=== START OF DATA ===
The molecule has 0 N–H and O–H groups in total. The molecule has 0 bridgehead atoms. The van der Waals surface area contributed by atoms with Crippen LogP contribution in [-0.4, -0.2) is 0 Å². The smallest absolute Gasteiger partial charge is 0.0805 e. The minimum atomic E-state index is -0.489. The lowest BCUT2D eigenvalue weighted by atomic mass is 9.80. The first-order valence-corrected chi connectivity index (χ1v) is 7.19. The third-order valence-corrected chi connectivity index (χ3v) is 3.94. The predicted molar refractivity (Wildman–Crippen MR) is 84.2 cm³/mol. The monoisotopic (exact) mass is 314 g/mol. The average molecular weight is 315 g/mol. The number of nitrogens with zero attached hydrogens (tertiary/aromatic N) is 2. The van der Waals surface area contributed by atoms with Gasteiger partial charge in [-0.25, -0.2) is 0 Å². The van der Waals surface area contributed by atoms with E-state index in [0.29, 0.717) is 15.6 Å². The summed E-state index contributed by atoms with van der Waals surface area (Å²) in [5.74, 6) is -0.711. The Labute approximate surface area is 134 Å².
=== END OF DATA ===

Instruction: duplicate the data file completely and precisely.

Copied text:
The molecule has 0 N–H and O–H groups in total. The molecule has 0 bridgehead atoms. The van der Waals surface area contributed by atoms with Crippen LogP contribution in [-0.4, -0.2) is 0 Å². The smallest absolute Gasteiger partial charge is 0.0805 e. The minimum atomic E-state index is -0.489. The lowest BCUT2D eigenvalue weighted by atomic mass is 9.80. The first-order valence-corrected chi connectivity index (χ1v) is 7.19. The third-order valence-corrected chi connectivity index (χ3v) is 3.94. The predicted molar refractivity (Wildman–Crippen MR) is 84.2 cm³/mol. The monoisotopic (exact) mass is 314 g/mol. The average molecular weight is 315 g/mol. The number of nitrogens with zero attached hydrogens (tertiary/aromatic N) is 2. The van der Waals surface area contributed by atoms with Gasteiger partial charge in [-0.25, -0.2) is 0 Å². The van der Waals surface area contributed by atoms with E-state index in [0.29, 0.717) is 15.6 Å². The summed E-state index contributed by atoms with van der Waals surface area (Å²) in [5.74, 6) is -0.711. The Labute approximate surface area is 134 Å².